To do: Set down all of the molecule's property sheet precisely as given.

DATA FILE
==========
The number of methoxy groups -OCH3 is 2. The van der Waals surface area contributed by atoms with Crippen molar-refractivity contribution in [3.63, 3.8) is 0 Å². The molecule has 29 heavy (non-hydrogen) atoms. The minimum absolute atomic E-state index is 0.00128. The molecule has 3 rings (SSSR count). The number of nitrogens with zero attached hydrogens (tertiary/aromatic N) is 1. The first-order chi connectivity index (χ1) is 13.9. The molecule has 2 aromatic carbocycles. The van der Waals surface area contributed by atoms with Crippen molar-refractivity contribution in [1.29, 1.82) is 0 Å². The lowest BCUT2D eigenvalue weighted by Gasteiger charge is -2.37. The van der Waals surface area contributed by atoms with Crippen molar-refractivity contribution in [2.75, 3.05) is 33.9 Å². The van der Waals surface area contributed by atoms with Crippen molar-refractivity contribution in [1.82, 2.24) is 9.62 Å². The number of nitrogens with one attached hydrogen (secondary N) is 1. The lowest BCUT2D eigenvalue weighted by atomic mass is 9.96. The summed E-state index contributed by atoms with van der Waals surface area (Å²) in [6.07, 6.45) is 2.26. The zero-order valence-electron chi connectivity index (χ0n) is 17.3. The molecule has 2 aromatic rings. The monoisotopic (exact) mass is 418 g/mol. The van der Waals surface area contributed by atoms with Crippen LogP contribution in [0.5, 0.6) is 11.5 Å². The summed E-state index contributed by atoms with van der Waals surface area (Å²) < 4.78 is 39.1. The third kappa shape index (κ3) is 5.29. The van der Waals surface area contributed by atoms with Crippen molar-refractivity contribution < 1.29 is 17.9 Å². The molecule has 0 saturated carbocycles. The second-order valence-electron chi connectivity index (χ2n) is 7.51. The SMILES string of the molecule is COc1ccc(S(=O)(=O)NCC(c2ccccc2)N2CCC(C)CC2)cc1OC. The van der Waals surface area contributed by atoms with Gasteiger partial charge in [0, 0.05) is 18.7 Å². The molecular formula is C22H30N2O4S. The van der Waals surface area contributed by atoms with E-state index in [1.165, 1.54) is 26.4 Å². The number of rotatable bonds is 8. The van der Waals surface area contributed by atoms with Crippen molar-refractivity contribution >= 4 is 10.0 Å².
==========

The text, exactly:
The number of methoxy groups -OCH3 is 2. The van der Waals surface area contributed by atoms with Crippen molar-refractivity contribution in [3.63, 3.8) is 0 Å². The molecule has 29 heavy (non-hydrogen) atoms. The minimum absolute atomic E-state index is 0.00128. The molecule has 3 rings (SSSR count). The number of nitrogens with zero attached hydrogens (tertiary/aromatic N) is 1. The first-order chi connectivity index (χ1) is 13.9. The molecule has 2 aromatic carbocycles. The van der Waals surface area contributed by atoms with Crippen molar-refractivity contribution in [1.29, 1.82) is 0 Å². The lowest BCUT2D eigenvalue weighted by Gasteiger charge is -2.37. The van der Waals surface area contributed by atoms with Crippen molar-refractivity contribution in [2.75, 3.05) is 33.9 Å². The van der Waals surface area contributed by atoms with Crippen molar-refractivity contribution in [1.82, 2.24) is 9.62 Å². The number of nitrogens with one attached hydrogen (secondary N) is 1. The lowest BCUT2D eigenvalue weighted by atomic mass is 9.96. The summed E-state index contributed by atoms with van der Waals surface area (Å²) in [6.07, 6.45) is 2.26. The zero-order valence-electron chi connectivity index (χ0n) is 17.3. The molecule has 2 aromatic rings. The monoisotopic (exact) mass is 418 g/mol. The van der Waals surface area contributed by atoms with Crippen LogP contribution in [0.5, 0.6) is 11.5 Å². The summed E-state index contributed by atoms with van der Waals surface area (Å²) < 4.78 is 39.1. The third kappa shape index (κ3) is 5.29. The van der Waals surface area contributed by atoms with Crippen molar-refractivity contribution < 1.29 is 17.9 Å². The molecule has 0 saturated carbocycles. The second-order valence-electron chi connectivity index (χ2n) is 7.51. The SMILES string of the molecule is COc1ccc(S(=O)(=O)NCC(c2ccccc2)N2CCC(C)CC2)cc1OC. The van der Waals surface area contributed by atoms with Gasteiger partial charge in [0, 0.05) is 18.7 Å². The molecular formula is C22H30N2O4S. The van der Waals surface area contributed by atoms with E-state index in [1.165, 1.54) is 26.4 Å². The number of rotatable bonds is 8. The van der Waals surface area contributed by atoms with Crippen molar-refractivity contribution >= 4 is 10.0 Å².